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SOUTH CAROLINIANA LIBRARY
UNIVERSITY SOUTH CAROLINIANA SOCIETY
MANUSCRIPTS COLLECTIONS

Papers of the Douglass, Thorn, and Moores Families, 1822-1997

Three hundred forty-five manuscripts, 1822, 1845, 1854-1922, 1997 and undated, of the Douglass, Thorn, and Moores families are comprised chiefly of letters to and from members of the John Douglass family of Blackstock. Dr. John Douglass (1795-1870) studied medicine at Philadelphia, served as a delegate to the Nullification convention of 1832-1833, and later was elected to the South Carolina House of Representatives and Senate. He married Mary Letherd Lunsford in 1817 and had ten children, including four sons who became physicians. John Lunsford Douglass, the eldest son, died in 1855. Dr. Douglass and his remaining sons entered military service shortly after South Carolina seceded from the Union, and several letters permit a fragmented tracking of their activities. James Rion, who organized and commanded a unit, described for son Swanson Wade Douglass what his uniform and insignia as a captain should be (8 May 1861). A subsequent letter in September to Wade's wife, Susan, discusses reorganization of the unit after volunteers were deployed to Virginia, which resulted in the replacement of Rion by election. A letter from Wade to the Chester newspaper refutes charges that he quit because his patron was ousted. As he explained to Susan, "When my patriotic motives fail, it will be when the Yankees have killed me." Wade, captain, Co. B, Seventh South Carolina Battalion, Hagood's Brigade, died of wounds sustained in a charge near Wilcox Station on the Weldon and Petersburg Railroad in Virginia in 1864. A poignant tribute written by a comrade, 21 November 1864, and printed in The Chester Standard eulogizes Capt. Douglass. Thomas James Holden Douglass, who was imprisoned at Johnson Island, Ohio, and brother Lawrence Sylvester ("Ves") Douglass survived the war and came home to struggle through Reconstruction, with Ves operating a dry goods store in Blackstock. Tom apparently had some run-ins with the Ku Klux Klan as referenced in a letter from a friend in Warrenton, Va., 21 November 1871.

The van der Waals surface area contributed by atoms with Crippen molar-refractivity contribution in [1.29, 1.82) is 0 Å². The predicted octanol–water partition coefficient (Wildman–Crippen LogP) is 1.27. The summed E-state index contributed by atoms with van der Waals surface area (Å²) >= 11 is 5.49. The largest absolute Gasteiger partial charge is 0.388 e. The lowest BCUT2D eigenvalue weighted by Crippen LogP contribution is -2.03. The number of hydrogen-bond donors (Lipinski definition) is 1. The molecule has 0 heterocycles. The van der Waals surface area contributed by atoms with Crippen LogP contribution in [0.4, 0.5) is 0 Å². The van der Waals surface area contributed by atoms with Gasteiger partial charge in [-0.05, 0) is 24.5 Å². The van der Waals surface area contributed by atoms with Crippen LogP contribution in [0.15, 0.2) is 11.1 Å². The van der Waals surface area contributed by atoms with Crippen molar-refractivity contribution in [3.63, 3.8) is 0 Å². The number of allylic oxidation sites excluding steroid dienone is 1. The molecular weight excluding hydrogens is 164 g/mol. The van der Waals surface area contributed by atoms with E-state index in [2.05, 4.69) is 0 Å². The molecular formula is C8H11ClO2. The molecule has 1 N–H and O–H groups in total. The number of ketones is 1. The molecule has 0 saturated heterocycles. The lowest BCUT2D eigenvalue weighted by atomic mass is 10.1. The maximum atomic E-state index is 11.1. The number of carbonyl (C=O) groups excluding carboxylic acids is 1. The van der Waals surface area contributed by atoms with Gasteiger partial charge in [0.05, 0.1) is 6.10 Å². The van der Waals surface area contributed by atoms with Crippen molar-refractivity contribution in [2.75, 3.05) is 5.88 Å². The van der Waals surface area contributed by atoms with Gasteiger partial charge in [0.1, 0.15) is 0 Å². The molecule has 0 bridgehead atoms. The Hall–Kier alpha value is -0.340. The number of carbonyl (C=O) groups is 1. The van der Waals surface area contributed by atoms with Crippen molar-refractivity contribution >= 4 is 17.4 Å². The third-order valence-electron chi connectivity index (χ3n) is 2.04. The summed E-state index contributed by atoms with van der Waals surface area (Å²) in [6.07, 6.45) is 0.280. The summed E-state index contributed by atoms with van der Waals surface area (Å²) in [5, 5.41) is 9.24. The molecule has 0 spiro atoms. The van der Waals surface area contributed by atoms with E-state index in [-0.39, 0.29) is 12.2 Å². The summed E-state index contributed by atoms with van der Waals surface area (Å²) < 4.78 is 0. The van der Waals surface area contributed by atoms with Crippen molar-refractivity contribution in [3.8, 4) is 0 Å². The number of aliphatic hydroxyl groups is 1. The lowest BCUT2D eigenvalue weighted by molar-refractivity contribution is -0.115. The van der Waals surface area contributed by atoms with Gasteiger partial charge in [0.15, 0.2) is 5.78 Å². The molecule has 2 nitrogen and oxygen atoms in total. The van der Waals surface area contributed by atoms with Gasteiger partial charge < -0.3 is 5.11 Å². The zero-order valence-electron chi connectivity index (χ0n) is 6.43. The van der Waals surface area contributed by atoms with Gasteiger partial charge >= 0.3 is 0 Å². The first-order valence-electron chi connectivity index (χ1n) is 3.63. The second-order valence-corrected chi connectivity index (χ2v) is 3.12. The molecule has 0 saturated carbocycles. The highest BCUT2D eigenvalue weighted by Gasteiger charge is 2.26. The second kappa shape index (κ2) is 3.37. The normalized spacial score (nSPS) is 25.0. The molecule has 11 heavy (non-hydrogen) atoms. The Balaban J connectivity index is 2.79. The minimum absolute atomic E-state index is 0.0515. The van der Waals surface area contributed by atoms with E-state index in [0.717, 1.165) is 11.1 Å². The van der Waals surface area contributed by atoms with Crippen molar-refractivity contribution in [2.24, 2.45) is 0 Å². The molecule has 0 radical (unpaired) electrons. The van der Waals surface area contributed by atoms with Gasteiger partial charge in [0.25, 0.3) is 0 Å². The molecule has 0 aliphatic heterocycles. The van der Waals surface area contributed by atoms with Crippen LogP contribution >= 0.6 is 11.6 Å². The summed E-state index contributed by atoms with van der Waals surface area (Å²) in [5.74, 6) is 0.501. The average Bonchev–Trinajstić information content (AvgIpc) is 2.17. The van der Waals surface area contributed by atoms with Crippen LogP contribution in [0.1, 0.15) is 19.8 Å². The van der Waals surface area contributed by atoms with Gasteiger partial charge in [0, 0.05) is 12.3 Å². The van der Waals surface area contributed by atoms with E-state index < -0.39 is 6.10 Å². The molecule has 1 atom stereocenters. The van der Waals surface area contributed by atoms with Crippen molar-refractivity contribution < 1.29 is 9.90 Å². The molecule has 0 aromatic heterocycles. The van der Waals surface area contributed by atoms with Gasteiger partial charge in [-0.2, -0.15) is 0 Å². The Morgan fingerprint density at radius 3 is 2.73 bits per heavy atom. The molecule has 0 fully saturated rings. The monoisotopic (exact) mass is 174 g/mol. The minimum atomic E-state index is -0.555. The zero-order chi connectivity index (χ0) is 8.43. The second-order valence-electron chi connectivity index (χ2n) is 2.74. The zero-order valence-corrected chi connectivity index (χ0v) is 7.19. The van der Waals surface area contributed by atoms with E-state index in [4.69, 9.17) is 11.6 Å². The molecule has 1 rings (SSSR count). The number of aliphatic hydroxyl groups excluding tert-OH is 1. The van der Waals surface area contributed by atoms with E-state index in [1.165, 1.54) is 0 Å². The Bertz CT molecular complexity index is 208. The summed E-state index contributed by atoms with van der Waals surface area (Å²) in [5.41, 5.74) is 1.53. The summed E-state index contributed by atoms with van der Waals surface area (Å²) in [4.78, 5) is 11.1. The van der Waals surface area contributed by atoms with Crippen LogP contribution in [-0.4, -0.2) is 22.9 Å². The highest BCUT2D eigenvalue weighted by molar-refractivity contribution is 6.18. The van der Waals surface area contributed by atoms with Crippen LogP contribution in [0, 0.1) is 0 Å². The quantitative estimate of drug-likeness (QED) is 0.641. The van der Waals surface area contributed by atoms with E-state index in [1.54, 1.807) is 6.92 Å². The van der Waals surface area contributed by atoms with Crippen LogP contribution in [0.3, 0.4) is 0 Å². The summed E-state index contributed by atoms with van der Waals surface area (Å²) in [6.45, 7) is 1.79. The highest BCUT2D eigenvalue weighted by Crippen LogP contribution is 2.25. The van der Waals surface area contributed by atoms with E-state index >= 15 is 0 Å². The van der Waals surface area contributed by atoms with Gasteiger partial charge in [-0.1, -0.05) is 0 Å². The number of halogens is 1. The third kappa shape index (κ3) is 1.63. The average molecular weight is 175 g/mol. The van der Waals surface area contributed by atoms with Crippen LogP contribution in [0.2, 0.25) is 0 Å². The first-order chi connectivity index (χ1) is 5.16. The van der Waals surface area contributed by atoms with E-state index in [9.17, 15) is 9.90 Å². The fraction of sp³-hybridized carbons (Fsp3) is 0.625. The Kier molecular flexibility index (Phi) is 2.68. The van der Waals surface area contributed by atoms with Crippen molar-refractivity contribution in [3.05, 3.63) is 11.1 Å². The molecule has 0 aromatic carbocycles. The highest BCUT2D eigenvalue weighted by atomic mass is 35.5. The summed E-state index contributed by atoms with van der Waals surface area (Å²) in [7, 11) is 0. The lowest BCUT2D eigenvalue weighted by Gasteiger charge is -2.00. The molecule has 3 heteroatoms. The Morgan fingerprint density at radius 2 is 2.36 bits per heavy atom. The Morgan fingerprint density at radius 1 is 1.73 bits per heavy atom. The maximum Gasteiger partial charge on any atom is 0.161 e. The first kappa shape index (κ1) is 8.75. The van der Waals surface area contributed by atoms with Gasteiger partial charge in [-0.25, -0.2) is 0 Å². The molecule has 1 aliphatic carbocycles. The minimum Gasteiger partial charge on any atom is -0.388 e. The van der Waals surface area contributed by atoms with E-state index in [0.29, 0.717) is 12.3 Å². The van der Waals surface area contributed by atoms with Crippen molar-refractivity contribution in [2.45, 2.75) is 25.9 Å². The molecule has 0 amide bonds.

An interesting postcript to the war is a letter from Henry West to Ves Douglass in 1883. West claims to be the Yankee soldier who protected the Douglass women and their household from Sherman's troops in 1865. He relates a long, adventurous tale that concludes with his awaiting trial for a crime he claims he never committed and needing money to hire a defense attorney.

Dr. John Douglass' daughter Mary Lunsford Douglass married William Henry Harrison Moores and moved to Texas. Her niece and namesake, Mary Lunsford Thorn, married William Henry Harrison Moores, Jr., the elder Moores' son by a previous marriage and also moved to Texarkana. A substantial share of the correspondence present in the collection consists of letters from these two Marys to their kinfolk in Blackstock. Most of the letters relate family, farming, and social news such as a New Year's eve "Dutch masquerade ball"-"Mr. Moores and Willie were masked as old women...they presented so ludicrous and frightful an appearance, that I was as silly as the children" (8 January 1883).

The bulk of the correspondence relates to John Douglass' daughter, Frances Petrena Porcher Douglass, or "Pete" as she was called by her siblings. She married William Thorn in 1866 and had six daughters. Much of the correspondence relates to her daughters-trying to find good schools for them and the girls writing from school or their teaching positions around the state. On 21 November 1882, Fannie's friend Celestine Lowndes in Charleston wrote that the "Confederate Home is preferred by many for its more economical terms & more inexpensive dressing of its inmates." The daughters went to different schools, including Columbia Female College, Virginia Female Institute, Williamston Female College, and Clifford Seminary in Union. Daughter Adalize wrote her mother on 22 December 1889 that "Converse College is being built with the idea of being superior to any other college in the South."

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